Desperate rats are brazenly searching for food during the coronavirus pandemic, CDC warns

Desperate rats are brazenly searching for food during the coronavirus pandemic, CDC warns

They are furry and they are furious – and they may be the most desperate of diners to yearn for restaurants to unlock from shutdown.

Rats, it seems, haven't been satisfied with curbside pickup or delivery during the coronavirus pandemic.

The Centers for Disease Control and Prevention is warning that rodent populations – which rely on a banquet of scraps and waste in restaurant dumpsters – are spiking in certain areas. Restaurant trash bins are no longer overflowing, and the famished creatures are scrambling for new sources of food.

"Jurisdictions have closed or limited service at restaurants and other commercial establishments to help limit the spread of COVID-19. Community-wide closures have led to a decrease in food available to rodents, especially in dense commercial areas," the CDC said. "Some jurisdictions have reported an increase in rodent activity."

Environmental and health officials may witness an increase in service requests amid reports of "unusual or aggressive rodent behavior."

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Rats have even resorted to cannibalism and infanticide, such as in the restaurant mecca of New York City, according to some reports.

"They're mammals just like you and I, and so when you're really, really hungry, you're not going to act the same. You're going to act very bad, usually," Bobby Corrigan, an urban rodentologist, told NBC News. "So these rats are fighting with one another, now the adults are killing the young in the nest and cannibalizing the pups."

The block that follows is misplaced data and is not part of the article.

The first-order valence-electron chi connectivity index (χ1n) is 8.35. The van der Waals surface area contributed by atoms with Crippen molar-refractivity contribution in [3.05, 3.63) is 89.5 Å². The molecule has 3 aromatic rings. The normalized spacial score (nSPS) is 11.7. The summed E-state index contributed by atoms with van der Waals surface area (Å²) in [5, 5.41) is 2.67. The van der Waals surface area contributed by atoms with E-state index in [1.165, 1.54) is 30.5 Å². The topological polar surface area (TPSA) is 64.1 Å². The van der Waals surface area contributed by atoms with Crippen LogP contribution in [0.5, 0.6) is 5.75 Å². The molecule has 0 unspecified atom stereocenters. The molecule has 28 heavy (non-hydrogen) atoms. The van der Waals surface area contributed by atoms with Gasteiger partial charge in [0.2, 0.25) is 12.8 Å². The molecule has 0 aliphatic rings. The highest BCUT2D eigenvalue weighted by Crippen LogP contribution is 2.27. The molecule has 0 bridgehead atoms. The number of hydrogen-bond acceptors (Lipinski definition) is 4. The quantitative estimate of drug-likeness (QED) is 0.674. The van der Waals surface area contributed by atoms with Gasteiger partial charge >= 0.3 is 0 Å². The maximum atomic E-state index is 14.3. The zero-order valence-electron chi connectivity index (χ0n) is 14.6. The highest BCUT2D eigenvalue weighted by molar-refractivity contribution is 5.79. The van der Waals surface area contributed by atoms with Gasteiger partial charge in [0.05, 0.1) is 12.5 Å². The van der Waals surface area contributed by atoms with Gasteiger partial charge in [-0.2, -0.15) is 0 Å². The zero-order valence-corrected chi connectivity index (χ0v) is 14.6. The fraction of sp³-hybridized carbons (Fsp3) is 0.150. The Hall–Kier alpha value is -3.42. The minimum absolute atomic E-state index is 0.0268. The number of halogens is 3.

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New Orleans has also seen packs of rats surging into city streets.

"I turn the corner, there's about 30 rats at the corner, feasting on something in the middle of the street," Charles Marsala of New Orleans Insider Tours and AWE News told CBS News.

Rats feast on some trash in New Orleans.

Pest control workers in some cities are classified as essential employees. The nation's capital has logged more than 800 calls regarding rodents in the past month, shows city 311 data cited by The Washington Post.

Communities are right to be wary: Rats and mice can directly or indirectly transmit over 35 diseases, according to the CDC.

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Residents and business owners should eliminate conditions that would attract rats, the CDC said, by sealing access points to buildings, discarding debris and heavy vegetation, keeping garbage in tightly covered bins and removing pet and bird food from yards.

"Rodent bait stations may become a more attractive food source for rodents, so stations may need to be serviced more often," the CDC said. "It is important to monitor rodent activity during this time and develop indicators to help inform rodent control strategies.

Source: https://www.usatoday.com/story/news/health/2020/05/24/coronavirus-cdc-warns-rats-aggressively-searching-food/5252522002/

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